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A vacation isn’t a vacation if you drag work along. “A lot of us have trouble leaving work behind because we’re accustomed to chronic levels of busyness,” says David Ballard, Psy.D., director of the American Psychological Association’s Psychologically Healthy Workplace Program. “But humans were meant to take stress in short bursts with recovery time in between. That’s what a vacation is: A chance to recover.” Here’s how to get the most out of your time off.
Plan ahead. “Before you go away, tie up time-sensitive issues,” advises Helen Friedman, Ph.D., clinical psychologist in private practice in St. Louis, Missouri. When you tie up loose ends, you don't have to worry about whether a coworker has taken care of it for you. (And they appreciate it, too). Give clear instructions to anyone covering your workload during your time away. And before you leave, take care of the basics: Record an outgoing voice mail message with the exact dates you’ll be gone and set up an automatic email response with the same information.
Establish a no-contact zone. “Communicate with your boss, colleagues and clients about your accessibility,” says Ballard. Let them know you won't be checking email or voice mail. Everyone should know that you may not respond immediately (or not until you return) so they don’t have unrealistic expectations. If you plan to check in throughout your vacation, be specific about when (once a day or once or every few days).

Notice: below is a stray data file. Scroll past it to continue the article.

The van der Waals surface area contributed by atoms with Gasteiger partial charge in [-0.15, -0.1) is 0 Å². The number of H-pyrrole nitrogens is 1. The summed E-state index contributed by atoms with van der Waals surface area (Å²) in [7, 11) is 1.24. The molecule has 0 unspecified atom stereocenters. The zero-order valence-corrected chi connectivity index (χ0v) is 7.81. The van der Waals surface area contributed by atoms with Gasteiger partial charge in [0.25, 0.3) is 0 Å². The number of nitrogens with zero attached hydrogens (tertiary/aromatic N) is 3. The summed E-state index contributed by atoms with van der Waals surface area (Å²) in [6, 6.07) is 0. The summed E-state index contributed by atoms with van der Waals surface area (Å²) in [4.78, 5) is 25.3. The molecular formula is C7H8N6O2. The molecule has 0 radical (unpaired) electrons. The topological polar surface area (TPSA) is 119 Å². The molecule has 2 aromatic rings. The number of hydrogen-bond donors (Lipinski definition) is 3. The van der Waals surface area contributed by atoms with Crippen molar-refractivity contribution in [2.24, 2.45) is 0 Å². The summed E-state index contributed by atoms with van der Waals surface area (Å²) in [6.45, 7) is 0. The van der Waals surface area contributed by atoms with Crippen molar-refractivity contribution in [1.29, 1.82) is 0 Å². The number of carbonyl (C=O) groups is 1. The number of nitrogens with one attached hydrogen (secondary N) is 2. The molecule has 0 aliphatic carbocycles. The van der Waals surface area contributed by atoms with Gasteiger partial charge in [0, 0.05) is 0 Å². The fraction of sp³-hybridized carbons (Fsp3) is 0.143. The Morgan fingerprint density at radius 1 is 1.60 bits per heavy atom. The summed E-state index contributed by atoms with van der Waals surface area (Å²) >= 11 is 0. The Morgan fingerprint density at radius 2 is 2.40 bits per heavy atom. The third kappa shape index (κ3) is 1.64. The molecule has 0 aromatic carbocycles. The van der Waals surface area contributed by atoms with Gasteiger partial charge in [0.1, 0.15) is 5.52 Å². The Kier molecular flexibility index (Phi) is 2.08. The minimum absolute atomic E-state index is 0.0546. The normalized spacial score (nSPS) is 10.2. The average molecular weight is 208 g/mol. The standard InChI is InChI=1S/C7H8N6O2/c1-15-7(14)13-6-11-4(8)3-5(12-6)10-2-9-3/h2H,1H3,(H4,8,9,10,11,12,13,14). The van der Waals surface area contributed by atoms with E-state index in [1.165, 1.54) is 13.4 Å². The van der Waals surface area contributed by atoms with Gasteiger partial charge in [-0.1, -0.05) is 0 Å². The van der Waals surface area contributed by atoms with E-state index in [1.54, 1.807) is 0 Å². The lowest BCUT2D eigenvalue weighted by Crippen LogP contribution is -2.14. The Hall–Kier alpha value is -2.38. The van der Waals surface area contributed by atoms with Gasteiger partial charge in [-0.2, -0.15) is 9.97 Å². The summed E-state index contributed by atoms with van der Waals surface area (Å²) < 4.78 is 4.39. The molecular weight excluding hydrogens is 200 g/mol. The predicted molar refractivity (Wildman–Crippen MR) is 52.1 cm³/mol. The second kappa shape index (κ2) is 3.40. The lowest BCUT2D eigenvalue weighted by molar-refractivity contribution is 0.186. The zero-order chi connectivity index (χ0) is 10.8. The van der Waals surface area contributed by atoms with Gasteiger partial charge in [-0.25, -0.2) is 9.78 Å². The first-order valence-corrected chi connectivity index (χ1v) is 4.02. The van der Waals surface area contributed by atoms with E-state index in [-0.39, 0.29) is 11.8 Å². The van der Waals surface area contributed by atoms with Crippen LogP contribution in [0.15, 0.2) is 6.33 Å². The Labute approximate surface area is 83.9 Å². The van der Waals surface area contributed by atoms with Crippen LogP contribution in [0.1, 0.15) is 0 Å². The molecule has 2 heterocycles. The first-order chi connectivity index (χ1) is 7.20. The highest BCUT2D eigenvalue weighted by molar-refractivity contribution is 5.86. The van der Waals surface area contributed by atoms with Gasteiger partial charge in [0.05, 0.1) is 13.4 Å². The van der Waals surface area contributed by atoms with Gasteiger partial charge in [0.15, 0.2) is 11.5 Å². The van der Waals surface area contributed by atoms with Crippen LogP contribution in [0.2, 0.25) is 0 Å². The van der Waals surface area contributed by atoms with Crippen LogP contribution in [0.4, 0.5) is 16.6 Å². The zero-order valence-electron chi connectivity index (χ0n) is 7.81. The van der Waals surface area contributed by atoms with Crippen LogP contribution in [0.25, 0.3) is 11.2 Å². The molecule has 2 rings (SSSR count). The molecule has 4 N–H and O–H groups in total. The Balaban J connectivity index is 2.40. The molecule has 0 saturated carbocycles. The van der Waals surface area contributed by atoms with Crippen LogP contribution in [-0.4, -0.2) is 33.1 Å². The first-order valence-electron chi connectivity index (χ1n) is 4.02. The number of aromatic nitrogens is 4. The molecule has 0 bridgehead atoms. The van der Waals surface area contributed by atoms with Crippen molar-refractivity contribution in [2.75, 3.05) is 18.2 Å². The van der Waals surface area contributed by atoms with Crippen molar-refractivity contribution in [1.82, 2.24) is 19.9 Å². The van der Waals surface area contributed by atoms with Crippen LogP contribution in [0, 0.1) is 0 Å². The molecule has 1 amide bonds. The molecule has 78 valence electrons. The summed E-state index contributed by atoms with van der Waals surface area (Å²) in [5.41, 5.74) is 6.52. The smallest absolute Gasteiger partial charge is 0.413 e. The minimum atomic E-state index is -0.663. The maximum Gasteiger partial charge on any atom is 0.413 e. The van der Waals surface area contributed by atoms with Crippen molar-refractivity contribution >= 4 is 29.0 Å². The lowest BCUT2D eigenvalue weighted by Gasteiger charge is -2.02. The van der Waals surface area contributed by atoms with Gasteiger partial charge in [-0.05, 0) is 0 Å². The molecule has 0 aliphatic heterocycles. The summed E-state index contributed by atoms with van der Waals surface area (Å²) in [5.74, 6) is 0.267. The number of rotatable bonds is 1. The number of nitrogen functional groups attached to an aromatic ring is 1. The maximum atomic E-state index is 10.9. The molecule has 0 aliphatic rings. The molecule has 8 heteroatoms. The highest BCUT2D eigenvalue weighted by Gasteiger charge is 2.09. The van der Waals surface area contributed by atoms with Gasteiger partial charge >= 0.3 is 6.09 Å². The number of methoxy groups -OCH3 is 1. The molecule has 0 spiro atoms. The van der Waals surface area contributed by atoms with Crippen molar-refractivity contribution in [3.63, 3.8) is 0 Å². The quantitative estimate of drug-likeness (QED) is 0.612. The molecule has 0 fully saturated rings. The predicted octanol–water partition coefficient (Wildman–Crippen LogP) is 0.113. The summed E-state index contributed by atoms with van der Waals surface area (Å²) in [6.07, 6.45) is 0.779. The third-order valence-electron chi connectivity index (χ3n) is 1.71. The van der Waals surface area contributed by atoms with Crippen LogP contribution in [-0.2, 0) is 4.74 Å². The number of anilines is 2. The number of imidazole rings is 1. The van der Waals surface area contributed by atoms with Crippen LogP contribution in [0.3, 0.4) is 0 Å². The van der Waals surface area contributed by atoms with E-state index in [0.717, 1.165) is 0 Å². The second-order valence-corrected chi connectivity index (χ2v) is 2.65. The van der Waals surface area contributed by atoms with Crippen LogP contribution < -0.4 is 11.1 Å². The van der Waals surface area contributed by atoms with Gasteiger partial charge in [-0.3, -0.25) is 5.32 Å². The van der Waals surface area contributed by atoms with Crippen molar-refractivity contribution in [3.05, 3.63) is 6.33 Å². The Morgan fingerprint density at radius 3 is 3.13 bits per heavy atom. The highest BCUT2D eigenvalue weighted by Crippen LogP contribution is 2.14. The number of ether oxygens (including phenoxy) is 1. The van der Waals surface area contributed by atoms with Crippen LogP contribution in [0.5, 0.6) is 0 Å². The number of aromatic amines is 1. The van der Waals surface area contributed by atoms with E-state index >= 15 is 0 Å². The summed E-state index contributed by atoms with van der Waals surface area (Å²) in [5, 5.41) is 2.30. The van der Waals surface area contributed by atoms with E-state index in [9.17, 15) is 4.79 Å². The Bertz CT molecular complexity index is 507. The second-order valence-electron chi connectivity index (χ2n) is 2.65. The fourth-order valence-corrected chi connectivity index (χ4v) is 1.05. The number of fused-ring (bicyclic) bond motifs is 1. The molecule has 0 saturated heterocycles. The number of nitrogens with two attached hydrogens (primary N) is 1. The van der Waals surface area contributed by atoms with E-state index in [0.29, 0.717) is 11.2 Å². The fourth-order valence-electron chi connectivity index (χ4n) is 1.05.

Take a break from technology. “Keeping your smartphone on all the time can make it difficult to disengage from your routine, and it’s easy for something to pull you right back into work mode,” says Friedman. At the very least, turn off your ringer or suspend notifications so you’re not being alerted to new calls, messages and texts the instant they come in. Disconnecting can help you feel more refreshed upon your return.
Stay in the moment. Ask yourself how your friend, child or spouse will feel if you’re supposed to be on vacation with them, but you keep getting sucked into work. “Being engaged means staying present with and enjoying the people who are on vacation with you,” says Ballard. Remind yourself that time with loved ones is precious and limited, and make memories with them, not your workplace, when you’re on vacation.